"An ordinary boy, chosen for an amazing, heroic destiny."
The Unwritten is a story about Tom Taylor. Or Tommy Taylor, depends which bit of the book you are reading. Tommy Taylor is the centre of a series of fantasy novels. The best selling books in the world and adored by millions.
The real Tom Taylor turns out to be a dangling plot line as he is the abandoned son of the writer of the fantasy books. But as he is about to find out, he might not be abandoned as such.
Tom is worshipped worldwide as a literary legend made flesh. His life begins to take on eerie and deadly parallels with Tommy's. He soon finds himself drawn into worlds he doesn't understand. A strange literary underworld where the power of story telling is as strong as any spell.
The idea of this story could be fascinating. A boy steps from the pages of a book to the real world. But it just doesn't deliver and it is quite a big let down.
The book doesn't seem to know what it is. One minute it is a normal story following Tom's life, the next, there is killing all over the pages. It doesn't fit together. You're left thinking, why did that just happen?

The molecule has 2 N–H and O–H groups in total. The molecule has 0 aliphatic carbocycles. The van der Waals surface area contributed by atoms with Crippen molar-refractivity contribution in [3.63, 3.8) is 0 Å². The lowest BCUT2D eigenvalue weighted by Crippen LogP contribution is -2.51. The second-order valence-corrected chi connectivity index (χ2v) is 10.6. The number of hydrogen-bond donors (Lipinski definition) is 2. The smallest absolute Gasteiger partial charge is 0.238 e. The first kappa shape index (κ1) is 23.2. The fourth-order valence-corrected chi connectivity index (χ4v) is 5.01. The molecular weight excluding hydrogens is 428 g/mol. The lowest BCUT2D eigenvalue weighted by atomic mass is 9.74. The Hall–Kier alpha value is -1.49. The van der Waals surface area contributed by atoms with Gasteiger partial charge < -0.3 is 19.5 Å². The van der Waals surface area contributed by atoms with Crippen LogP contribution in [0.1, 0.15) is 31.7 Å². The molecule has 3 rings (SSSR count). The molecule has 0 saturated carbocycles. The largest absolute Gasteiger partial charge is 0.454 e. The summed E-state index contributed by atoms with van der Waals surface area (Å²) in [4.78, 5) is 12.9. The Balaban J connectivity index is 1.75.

Where this is volume one, it leaves you with loads of questions. Loads of books do that, it is so you go and buy the next one in order to find out the answers.
But this book doesn't make you want to go and buy the next one. The questions don't stick with you and the ending just seems like it can't be anything but predictable.
There is one redeeming quality to the book. Inside you get extracts from the Tommy fantasy novels. Just a few pages, but they are the most interesting thing to come out of it. You start to see the connections for yourself, planting with you firmly the idea that Tom, is Tommy made real.
Mike Carey's writing isn't anything special. It flows alright and has everything in there you need to know. But it doesn't grab you. There is just no bang, whack, thumb, grab your attention and keep it. It is a little too mondane.
The artwork is the biggest let down of the entire book. Peter Gross could have done so much with it. The idea allows for something to be done that maybe hasn't been done before. However, he seems to ignore that. What attracts you to the book in the fist place is the cover. It is beautiful and flowing and mysterious and just makes you want to know what that story is.
At the back of the book there is a cover sketch gallery, and every single image there is more gripping than the work throughout. It is just boring and plain. For a published comic it isn't even that good. It is hard to see why they didn't stick to the style on the cover. It is baffling.
Everything about the book doesn't make you want to buy the next one, which is a shame seeing as the idea had so much promise. But this was certainly not worth the money.